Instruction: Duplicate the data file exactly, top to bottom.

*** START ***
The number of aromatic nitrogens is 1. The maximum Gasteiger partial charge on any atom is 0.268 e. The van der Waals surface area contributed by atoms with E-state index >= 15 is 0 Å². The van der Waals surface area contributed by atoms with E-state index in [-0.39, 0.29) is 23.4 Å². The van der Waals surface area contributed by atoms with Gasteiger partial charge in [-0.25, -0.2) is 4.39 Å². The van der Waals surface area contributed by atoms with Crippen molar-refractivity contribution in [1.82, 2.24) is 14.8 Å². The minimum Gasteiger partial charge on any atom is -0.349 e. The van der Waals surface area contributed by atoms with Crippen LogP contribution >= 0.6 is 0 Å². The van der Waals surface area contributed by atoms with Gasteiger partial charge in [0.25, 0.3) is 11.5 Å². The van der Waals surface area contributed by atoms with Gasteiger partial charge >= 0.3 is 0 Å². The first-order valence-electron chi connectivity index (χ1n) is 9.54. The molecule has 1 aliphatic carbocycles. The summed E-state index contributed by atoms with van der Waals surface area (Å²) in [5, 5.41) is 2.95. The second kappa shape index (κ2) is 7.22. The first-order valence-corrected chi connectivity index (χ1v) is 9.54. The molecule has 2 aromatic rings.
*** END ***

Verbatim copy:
The number of aromatic nitrogens is 1. The maximum Gasteiger partial charge on any atom is 0.268 e. The van der Waals surface area contributed by atoms with E-state index >= 15 is 0 Å². The van der Waals surface area contributed by atoms with E-state index in [-0.39, 0.29) is 23.4 Å². The van der Waals surface area contributed by atoms with Gasteiger partial charge in [-0.25, -0.2) is 4.39 Å². The van der Waals surface area contributed by atoms with Crippen molar-refractivity contribution in [1.82, 2.24) is 14.8 Å². The minimum Gasteiger partial charge on any atom is -0.349 e. The van der Waals surface area contributed by atoms with Crippen LogP contribution >= 0.6 is 0 Å². The van der Waals surface area contributed by atoms with Gasteiger partial charge in [0.25, 0.3) is 11.5 Å². The van der Waals surface area contributed by atoms with Gasteiger partial charge >= 0.3 is 0 Å². The first-order valence-electron chi connectivity index (χ1n) is 9.54. The molecule has 1 aliphatic carbocycles. The summed E-state index contributed by atoms with van der Waals surface area (Å²) in [5, 5.41) is 2.95. The second kappa shape index (κ2) is 7.22. The first-order valence-corrected chi connectivity index (χ1v) is 9.54. The molecule has 2 aromatic rings.